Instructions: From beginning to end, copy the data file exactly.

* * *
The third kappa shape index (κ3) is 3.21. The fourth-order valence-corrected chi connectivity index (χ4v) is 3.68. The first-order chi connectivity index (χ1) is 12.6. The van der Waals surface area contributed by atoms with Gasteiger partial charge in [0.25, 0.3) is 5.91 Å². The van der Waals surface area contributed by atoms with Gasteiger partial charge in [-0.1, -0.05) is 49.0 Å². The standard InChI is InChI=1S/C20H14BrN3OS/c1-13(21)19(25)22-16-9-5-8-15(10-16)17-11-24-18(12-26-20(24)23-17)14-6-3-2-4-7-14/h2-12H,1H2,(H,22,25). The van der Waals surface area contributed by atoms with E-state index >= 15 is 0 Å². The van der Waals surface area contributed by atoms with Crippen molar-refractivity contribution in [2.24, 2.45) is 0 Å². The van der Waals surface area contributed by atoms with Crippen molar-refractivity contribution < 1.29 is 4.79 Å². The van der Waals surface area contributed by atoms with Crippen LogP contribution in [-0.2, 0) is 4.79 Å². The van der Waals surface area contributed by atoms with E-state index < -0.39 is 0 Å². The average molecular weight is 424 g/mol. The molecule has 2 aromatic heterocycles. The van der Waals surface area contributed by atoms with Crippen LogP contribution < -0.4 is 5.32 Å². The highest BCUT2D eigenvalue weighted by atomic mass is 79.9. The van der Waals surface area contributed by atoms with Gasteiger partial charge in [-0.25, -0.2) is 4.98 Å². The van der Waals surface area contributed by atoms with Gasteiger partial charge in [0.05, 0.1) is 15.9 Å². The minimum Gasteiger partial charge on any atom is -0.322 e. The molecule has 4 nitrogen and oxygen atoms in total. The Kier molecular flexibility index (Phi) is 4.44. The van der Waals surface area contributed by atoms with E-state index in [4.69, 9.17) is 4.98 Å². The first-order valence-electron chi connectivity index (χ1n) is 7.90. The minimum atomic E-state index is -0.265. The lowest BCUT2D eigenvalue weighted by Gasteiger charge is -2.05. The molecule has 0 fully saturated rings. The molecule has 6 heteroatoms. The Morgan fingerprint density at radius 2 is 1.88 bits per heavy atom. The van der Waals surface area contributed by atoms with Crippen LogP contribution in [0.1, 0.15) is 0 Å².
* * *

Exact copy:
The third kappa shape index (κ3) is 3.21. The fourth-order valence-corrected chi connectivity index (χ4v) is 3.68. The first-order chi connectivity index (χ1) is 12.6. The van der Waals surface area contributed by atoms with Gasteiger partial charge in [0.25, 0.3) is 5.91 Å². The van der Waals surface area contributed by atoms with Gasteiger partial charge in [-0.1, -0.05) is 49.0 Å². The standard InChI is InChI=1S/C20H14BrN3OS/c1-13(21)19(25)22-16-9-5-8-15(10-16)17-11-24-18(12-26-20(24)23-17)14-6-3-2-4-7-14/h2-12H,1H2,(H,22,25). The van der Waals surface area contributed by atoms with E-state index >= 15 is 0 Å². The van der Waals surface area contributed by atoms with Crippen molar-refractivity contribution in [2.24, 2.45) is 0 Å². The van der Waals surface area contributed by atoms with Crippen molar-refractivity contribution < 1.29 is 4.79 Å². The van der Waals surface area contributed by atoms with Crippen LogP contribution in [-0.2, 0) is 4.79 Å². The van der Waals surface area contributed by atoms with E-state index < -0.39 is 0 Å². The average molecular weight is 424 g/mol. The molecule has 2 aromatic heterocycles. The van der Waals surface area contributed by atoms with Crippen LogP contribution < -0.4 is 5.32 Å². The highest BCUT2D eigenvalue weighted by atomic mass is 79.9. The van der Waals surface area contributed by atoms with Gasteiger partial charge in [-0.25, -0.2) is 4.98 Å². The van der Waals surface area contributed by atoms with Gasteiger partial charge in [0.05, 0.1) is 15.9 Å². The minimum Gasteiger partial charge on any atom is -0.322 e. The molecule has 4 nitrogen and oxygen atoms in total. The Kier molecular flexibility index (Phi) is 4.44. The van der Waals surface area contributed by atoms with E-state index in [4.69, 9.17) is 4.98 Å². The first-order valence-electron chi connectivity index (χ1n) is 7.90. The minimum atomic E-state index is -0.265. The lowest BCUT2D eigenvalue weighted by Gasteiger charge is -2.05. The molecule has 0 fully saturated rings. The molecule has 6 heteroatoms. The Morgan fingerprint density at radius 2 is 1.88 bits per heavy atom. The van der Waals surface area contributed by atoms with Crippen LogP contribution in [0.1, 0.15) is 0 Å².